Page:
Source: Press Release
The comic book community was shocked this morning when Marvel Comics sent out a press release advising its readers to "Get Tested Today," an obvious admission that the company has contracted a horrendous sexually transmitted disease so terrible that it can actually be passed along through comic books. The Outhouse spoke to top industry scientists to find out more about this deadly new disease.
"Oh yes, comic books are very sexual in nature," explained Professor Thaddeus T. Puffinbottoms, Comic Book Biologist at the prestigious University of Phoenix. "Just look at all the overly sexualized women in skimpy clothing, contorting their bodies impossibly to show both tits and ass at the same time. Of course diseases can be transmitted just by reading them."
Though the name of the disease has not been revealed, the image accompanying Marvel's release shows a man with half of his face turned into a red, skinless mess, so it appears to be some sort of disfiguring, flesh-eating virus.
"It's clearly one of the most dangerous STDs the human race has ever encountered," Puffinbottoms told us. "This isn't surprising, of course. Comic book companies are among the most sleazy corporations on the planet, so if it was going to come from somewhere, it was probably from them."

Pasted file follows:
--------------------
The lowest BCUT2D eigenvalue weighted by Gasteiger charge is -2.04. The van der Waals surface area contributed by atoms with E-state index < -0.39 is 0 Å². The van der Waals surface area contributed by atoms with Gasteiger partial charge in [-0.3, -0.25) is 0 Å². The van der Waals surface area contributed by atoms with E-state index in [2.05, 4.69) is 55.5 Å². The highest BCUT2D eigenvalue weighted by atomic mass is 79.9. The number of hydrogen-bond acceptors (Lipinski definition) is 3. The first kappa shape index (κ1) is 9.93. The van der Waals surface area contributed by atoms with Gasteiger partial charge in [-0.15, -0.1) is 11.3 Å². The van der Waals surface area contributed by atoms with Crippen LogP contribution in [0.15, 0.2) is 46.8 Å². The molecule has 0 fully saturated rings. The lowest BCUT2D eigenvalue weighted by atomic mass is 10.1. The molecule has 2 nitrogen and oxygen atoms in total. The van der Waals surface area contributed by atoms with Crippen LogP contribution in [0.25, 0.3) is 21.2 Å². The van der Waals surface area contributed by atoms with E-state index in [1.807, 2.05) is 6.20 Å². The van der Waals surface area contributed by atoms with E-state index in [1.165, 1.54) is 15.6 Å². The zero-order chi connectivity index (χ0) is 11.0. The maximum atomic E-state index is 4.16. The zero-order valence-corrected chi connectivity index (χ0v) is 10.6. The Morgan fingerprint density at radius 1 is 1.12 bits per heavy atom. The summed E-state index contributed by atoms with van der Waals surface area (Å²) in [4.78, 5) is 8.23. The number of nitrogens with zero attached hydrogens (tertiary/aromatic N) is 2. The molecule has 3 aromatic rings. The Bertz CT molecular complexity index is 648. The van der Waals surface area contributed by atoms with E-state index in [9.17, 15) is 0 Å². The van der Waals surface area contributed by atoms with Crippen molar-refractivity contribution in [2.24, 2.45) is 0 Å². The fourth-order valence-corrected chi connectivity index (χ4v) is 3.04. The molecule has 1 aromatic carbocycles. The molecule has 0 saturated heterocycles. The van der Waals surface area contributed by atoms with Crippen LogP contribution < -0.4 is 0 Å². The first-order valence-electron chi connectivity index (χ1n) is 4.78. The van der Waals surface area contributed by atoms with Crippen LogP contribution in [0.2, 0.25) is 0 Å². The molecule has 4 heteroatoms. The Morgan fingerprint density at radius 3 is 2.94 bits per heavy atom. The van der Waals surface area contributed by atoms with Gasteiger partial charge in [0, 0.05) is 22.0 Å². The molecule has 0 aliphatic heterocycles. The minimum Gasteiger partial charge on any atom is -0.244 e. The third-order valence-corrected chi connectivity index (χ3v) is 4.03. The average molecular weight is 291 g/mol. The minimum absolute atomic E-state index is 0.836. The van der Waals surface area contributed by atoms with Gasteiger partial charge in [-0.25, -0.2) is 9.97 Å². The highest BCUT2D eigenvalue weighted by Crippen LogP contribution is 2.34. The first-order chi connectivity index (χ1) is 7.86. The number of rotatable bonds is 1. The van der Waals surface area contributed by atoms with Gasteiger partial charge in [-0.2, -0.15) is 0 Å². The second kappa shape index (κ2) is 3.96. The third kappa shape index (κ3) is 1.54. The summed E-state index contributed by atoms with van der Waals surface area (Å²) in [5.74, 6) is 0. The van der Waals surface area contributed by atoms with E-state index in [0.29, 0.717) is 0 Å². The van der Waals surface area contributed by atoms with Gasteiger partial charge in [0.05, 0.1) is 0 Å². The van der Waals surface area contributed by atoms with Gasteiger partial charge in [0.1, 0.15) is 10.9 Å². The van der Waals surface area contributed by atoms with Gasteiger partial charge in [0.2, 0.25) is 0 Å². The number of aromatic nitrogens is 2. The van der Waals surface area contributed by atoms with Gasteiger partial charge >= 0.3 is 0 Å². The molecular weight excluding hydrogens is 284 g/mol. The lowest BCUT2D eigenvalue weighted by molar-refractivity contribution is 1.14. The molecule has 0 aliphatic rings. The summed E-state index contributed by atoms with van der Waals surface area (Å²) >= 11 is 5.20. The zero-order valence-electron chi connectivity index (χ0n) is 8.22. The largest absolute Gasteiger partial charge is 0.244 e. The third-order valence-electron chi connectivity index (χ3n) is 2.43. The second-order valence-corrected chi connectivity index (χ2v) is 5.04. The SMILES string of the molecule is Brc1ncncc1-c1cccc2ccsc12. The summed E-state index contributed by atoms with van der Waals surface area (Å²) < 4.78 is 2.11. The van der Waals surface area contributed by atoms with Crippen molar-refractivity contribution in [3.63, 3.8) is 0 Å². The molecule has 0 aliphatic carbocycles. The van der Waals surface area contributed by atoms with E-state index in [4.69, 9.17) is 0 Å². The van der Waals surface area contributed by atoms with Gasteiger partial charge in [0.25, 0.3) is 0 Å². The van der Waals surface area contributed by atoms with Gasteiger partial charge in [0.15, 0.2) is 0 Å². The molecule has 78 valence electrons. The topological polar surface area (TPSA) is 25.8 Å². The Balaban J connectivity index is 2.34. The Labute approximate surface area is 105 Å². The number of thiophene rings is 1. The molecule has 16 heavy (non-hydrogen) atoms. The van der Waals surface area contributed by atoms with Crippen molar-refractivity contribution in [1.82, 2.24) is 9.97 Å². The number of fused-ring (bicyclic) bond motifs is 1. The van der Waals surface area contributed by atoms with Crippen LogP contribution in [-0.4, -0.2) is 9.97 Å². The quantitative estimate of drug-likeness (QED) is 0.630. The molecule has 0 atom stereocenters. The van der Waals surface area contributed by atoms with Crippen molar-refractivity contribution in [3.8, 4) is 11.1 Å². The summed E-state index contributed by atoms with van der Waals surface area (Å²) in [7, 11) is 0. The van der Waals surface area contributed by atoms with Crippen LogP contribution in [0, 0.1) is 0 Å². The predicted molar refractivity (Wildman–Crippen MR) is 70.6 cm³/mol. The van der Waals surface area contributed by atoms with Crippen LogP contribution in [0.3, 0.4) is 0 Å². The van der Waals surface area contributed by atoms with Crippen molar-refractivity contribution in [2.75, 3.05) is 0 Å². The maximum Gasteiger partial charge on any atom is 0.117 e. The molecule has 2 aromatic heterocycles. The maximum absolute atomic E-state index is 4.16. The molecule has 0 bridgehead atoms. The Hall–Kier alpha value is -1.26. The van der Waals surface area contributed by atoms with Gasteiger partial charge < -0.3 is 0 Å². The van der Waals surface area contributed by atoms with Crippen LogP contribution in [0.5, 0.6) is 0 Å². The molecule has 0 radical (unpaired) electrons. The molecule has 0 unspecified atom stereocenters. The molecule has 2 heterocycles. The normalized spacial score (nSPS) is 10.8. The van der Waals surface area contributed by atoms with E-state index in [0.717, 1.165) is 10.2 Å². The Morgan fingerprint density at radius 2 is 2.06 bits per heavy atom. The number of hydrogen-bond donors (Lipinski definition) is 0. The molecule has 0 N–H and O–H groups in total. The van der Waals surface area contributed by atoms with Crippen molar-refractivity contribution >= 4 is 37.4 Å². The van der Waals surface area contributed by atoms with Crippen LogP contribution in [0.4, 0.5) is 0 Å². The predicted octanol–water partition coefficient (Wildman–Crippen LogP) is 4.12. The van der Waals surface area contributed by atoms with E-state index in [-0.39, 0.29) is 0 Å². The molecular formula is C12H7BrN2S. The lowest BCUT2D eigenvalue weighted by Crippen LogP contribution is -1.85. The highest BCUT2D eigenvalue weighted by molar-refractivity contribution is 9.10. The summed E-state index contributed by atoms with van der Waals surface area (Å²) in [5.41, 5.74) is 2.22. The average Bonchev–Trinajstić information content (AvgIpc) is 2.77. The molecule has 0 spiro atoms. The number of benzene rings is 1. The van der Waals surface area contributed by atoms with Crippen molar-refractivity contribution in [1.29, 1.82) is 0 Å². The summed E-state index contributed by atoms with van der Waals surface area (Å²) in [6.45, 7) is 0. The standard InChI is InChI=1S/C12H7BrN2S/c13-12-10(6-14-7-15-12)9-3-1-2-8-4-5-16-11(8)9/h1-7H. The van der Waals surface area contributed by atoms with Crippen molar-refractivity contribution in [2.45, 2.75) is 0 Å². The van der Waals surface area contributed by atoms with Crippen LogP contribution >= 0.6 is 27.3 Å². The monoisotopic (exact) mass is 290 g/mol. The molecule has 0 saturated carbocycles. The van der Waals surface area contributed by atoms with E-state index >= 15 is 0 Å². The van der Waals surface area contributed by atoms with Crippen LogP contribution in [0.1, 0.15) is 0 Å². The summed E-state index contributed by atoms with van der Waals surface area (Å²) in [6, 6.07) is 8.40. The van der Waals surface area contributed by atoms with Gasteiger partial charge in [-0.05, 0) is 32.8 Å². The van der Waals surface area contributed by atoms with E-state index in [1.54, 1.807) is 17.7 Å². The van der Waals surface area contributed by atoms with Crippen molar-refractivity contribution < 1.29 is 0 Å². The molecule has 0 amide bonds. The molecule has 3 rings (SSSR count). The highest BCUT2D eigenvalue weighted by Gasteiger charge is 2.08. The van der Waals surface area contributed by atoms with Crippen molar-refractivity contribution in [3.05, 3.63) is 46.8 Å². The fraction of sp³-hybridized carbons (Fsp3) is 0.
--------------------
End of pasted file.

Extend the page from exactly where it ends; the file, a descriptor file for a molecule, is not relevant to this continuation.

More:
According to Puffinbottoms, the scientific community had long looked to the comic book industry as a probable source of the next plague, and it seems that fears of a worldwide epidemic may be turning into reality.
"It's really only a matter of time before the disease spreads throughout the industry," said Puffinbottoms. "Comic books are always crossing over with each other, one event bleeding into the next one. It's extremely unsanitary."
Puffinbottoms advises companies to reduce the risk of infection by making sure that the stories in blockbuster event comics are self-contained within their own mini-series and don't require readers to buy all of the tie-in issues just to follow what's going on. To further reduce risks, all comics should be packaged in sealed polybags, and probably not even opened, both to protect against the spread of the disease, and to preserve the comics' mint condition.
It's only by practicing safe comics that readers can avoid making mistakes in the heat of the moment that can have permanent, even life-threatening, repercussions.
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